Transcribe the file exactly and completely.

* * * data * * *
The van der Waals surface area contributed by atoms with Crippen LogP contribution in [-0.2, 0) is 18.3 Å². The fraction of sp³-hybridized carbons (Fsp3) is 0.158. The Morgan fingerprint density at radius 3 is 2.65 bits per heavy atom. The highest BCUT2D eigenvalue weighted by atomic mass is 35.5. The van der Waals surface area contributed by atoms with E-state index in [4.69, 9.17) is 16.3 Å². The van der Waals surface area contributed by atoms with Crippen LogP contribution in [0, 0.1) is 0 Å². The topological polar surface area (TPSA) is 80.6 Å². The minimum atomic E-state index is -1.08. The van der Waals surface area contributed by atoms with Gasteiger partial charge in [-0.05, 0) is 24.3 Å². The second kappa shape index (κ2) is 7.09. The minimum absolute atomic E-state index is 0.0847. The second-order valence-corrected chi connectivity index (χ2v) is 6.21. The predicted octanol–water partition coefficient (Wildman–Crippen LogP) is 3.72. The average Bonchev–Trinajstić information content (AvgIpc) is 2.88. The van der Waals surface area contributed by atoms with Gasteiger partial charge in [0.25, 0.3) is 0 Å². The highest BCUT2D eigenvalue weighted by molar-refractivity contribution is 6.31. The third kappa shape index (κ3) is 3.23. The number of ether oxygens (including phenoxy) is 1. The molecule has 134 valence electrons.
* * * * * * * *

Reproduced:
The van der Waals surface area contributed by atoms with Crippen LogP contribution in [-0.2, 0) is 18.3 Å². The fraction of sp³-hybridized carbons (Fsp3) is 0.158. The Morgan fingerprint density at radius 3 is 2.65 bits per heavy atom. The highest BCUT2D eigenvalue weighted by atomic mass is 35.5. The van der Waals surface area contributed by atoms with E-state index in [4.69, 9.17) is 16.3 Å². The van der Waals surface area contributed by atoms with Crippen LogP contribution in [0, 0.1) is 0 Å². The topological polar surface area (TPSA) is 80.6 Å². The minimum atomic E-state index is -1.08. The van der Waals surface area contributed by atoms with Gasteiger partial charge in [-0.05, 0) is 24.3 Å². The second kappa shape index (κ2) is 7.09. The minimum absolute atomic E-state index is 0.0847. The second-order valence-corrected chi connectivity index (χ2v) is 6.21. The predicted octanol–water partition coefficient (Wildman–Crippen LogP) is 3.72. The average Bonchev–Trinajstić information content (AvgIpc) is 2.88. The van der Waals surface area contributed by atoms with Gasteiger partial charge in [0.25, 0.3) is 0 Å². The highest BCUT2D eigenvalue weighted by molar-refractivity contribution is 6.31. The third kappa shape index (κ3) is 3.23. The number of ether oxygens (including phenoxy) is 1. The molecule has 134 valence electrons.